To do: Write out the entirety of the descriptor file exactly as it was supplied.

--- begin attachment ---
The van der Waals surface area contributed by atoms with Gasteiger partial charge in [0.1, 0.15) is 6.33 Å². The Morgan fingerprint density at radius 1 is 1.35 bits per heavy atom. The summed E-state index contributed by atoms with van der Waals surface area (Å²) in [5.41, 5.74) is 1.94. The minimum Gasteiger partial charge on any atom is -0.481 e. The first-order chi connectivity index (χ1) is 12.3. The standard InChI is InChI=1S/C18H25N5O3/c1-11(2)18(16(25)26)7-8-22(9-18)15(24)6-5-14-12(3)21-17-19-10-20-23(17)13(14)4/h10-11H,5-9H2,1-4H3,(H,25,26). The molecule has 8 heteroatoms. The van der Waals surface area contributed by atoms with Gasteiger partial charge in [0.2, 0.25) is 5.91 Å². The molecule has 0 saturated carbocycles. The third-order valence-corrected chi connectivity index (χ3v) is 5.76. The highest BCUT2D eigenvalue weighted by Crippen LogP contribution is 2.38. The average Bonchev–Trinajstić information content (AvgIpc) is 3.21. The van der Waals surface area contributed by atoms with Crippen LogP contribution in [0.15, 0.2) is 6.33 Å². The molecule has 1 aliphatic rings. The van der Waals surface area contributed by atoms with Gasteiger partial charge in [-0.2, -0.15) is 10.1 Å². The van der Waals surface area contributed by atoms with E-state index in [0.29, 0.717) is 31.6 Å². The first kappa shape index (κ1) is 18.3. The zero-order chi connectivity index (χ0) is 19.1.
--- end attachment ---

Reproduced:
The van der Waals surface area contributed by atoms with Gasteiger partial charge in [0.1, 0.15) is 6.33 Å². The Morgan fingerprint density at radius 1 is 1.35 bits per heavy atom. The summed E-state index contributed by atoms with van der Waals surface area (Å²) in [5.41, 5.74) is 1.94. The minimum Gasteiger partial charge on any atom is -0.481 e. The first-order chi connectivity index (χ1) is 12.3. The standard InChI is InChI=1S/C18H25N5O3/c1-11(2)18(16(25)26)7-8-22(9-18)15(24)6-5-14-12(3)21-17-19-10-20-23(17)13(14)4/h10-11H,5-9H2,1-4H3,(H,25,26). The molecule has 8 heteroatoms. The van der Waals surface area contributed by atoms with Gasteiger partial charge in [0.2, 0.25) is 5.91 Å². The molecule has 0 saturated carbocycles. The third-order valence-corrected chi connectivity index (χ3v) is 5.76. The highest BCUT2D eigenvalue weighted by Crippen LogP contribution is 2.38. The average Bonchev–Trinajstić information content (AvgIpc) is 3.21. The van der Waals surface area contributed by atoms with Crippen LogP contribution in [0.15, 0.2) is 6.33 Å². The molecule has 1 aliphatic rings. The van der Waals surface area contributed by atoms with Gasteiger partial charge in [-0.2, -0.15) is 10.1 Å². The van der Waals surface area contributed by atoms with E-state index in [0.29, 0.717) is 31.6 Å². The first kappa shape index (κ1) is 18.3. The zero-order chi connectivity index (χ0) is 19.1.